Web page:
Still, one reason the Mets were going to be a popular pick heading into the season was the 1-2 punch of deGrom and Syndergaard, with the belief THIS would be the season Syndergaard matches deGrom to become a Cy Young contender. Mets fans are not only locked in their apartments and homes, but now they’ve lost some hope during the virus shutdown as well.

There’s a bigger issue here, of course, related to the unending pursuit of velocity. Syndergaard joins Luis Severino and Chris Sale as Tommy John victims this spring. Flamethrowing Padres reliever Andres Munoz also underwent TJ surgery this week. In 2017, Severino had the highest average fastball velocity among starters. In 2018, Sale eased into his velocity but hit 100 mph that summer and from June through August 12, when he landed on the injured list, he threw 253 pitches of 97-plus mph while averaging 97.2 on his fastball.

You can go on down the list. Of the 25 hardest throwing starting pitchers from 2018, 11 had or have since had TJ surgery. That doesn’t include Shohei Ohtani (he didn’t throw enough innings to qualify for my list), Lance McCullers Jr. (who just missed the top 25), Yu Darvish (who was not in the top 25), Michael Kopech (called up that year and lasted four starts before blowing out his elbow), Dinelson Lamet and other high-end velocity guys who have had the surgery as well. It’s a long list.

Of course, due to the miracles of modern surgery, many pitchers who have Tommy John surgery return as good as ever. Syndergaard only has to look in his own clubhouse for inspiration as deGrom had the surgery as a minor leaguer in 2010.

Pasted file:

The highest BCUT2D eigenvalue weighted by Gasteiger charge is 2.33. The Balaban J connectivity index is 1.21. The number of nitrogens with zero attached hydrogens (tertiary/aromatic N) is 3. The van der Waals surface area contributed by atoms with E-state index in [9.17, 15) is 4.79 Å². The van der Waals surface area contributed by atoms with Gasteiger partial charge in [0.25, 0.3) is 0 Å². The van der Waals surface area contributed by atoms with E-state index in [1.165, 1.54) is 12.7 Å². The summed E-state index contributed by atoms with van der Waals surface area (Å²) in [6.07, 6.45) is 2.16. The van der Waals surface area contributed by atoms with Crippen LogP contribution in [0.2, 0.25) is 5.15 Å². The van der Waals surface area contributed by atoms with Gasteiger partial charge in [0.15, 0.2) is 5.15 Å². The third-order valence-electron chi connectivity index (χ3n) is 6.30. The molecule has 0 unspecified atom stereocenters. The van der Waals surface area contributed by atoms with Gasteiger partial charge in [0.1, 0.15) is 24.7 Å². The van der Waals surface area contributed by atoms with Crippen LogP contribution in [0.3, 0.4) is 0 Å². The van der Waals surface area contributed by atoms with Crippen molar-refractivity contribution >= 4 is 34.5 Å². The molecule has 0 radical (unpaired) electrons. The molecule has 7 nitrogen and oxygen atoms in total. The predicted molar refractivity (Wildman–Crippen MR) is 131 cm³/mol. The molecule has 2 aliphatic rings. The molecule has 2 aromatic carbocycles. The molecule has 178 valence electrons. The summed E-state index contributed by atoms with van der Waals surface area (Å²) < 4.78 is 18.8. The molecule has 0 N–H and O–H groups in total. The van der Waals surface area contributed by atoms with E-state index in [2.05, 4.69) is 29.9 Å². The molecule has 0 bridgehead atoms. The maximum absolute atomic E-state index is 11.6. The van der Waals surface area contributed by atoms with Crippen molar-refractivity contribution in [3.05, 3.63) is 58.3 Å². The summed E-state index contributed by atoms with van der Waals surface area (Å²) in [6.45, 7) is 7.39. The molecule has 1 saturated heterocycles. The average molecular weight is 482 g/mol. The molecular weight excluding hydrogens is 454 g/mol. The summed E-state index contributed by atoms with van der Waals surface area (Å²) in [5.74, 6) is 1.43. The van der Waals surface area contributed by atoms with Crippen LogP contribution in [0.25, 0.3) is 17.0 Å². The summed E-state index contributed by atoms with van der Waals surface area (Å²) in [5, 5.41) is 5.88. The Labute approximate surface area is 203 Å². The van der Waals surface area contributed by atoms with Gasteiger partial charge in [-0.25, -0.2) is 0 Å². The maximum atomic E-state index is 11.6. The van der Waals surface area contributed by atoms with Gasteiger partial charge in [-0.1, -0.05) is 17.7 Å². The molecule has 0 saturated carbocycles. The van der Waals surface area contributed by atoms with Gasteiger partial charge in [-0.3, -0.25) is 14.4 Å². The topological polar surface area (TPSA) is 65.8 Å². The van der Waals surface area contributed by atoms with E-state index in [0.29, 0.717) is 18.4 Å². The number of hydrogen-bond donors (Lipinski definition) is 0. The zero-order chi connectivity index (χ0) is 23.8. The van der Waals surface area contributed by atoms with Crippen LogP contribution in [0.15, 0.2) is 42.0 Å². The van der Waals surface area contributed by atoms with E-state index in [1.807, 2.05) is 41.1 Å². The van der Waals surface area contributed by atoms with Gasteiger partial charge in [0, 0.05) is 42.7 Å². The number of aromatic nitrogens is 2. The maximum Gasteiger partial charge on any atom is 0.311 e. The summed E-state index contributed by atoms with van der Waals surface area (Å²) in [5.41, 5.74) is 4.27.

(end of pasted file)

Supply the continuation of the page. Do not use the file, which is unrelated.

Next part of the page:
You do wonder how the game will evolve over the next five years. Spin rate may be more important than just throwing hard. The percentage of fastballs continues to trend downward. Velocity will always be king, but it’s not everything. Maybe Syndergaard would have been better off throwing 95 instead of 100, not that that would have guaranteed good health. Teams do a much better job than a generation ago in attempting to protect their pitchers, with starters making fewer starts and throwing fewer pitches per game than ever. In 2019, there were just 70 games were a pitcher threw at least 115 pitches. In 2009, the tally was 316, and in 1999 it was 780.

Still, pitchers get hurt and we’ve had three major stars now go down this spring. It makes you wonder: Who’s next?

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Classic Home Run Derby showdowns on ESPN2



On Thursday, March 26, ESPN2 will be airing a Home Run Derby Classics marathon starting at 6 p.m. with 2019’s epic battle between Vladimir Guerrero Jr. and Pete Alonso. After that, it will be 2018 (Washington, D.C.), 2017 (Miami) and 2015 (Cincinnati).

The best home runs we ever saw: Rocking Wrigley, Game 7 drama and Bat Night fun

How the Home Run Derby became America’s national pastime

Inside the long list of home run records set in 2019

2019: Cleveland (6 p.m. ET, ESPN2)

Inside Vladimir Guerrero Jr.’s incredible Derby performance

Pete Alonso stole the show in classi Derby

2018: Washington, D.C. (8 p.m. ET, ESPN2)

Harper wins Derby in dramatic fashion

2017: Miami (10 p.m. ET, ESPN2)

What you might have missed while Aaron Judge was destroying baseballs

2015: Cincinnati (12 a.m. ET, ESPN2)

Best HR Derby ever

Gallery: 2015 Home Run Derby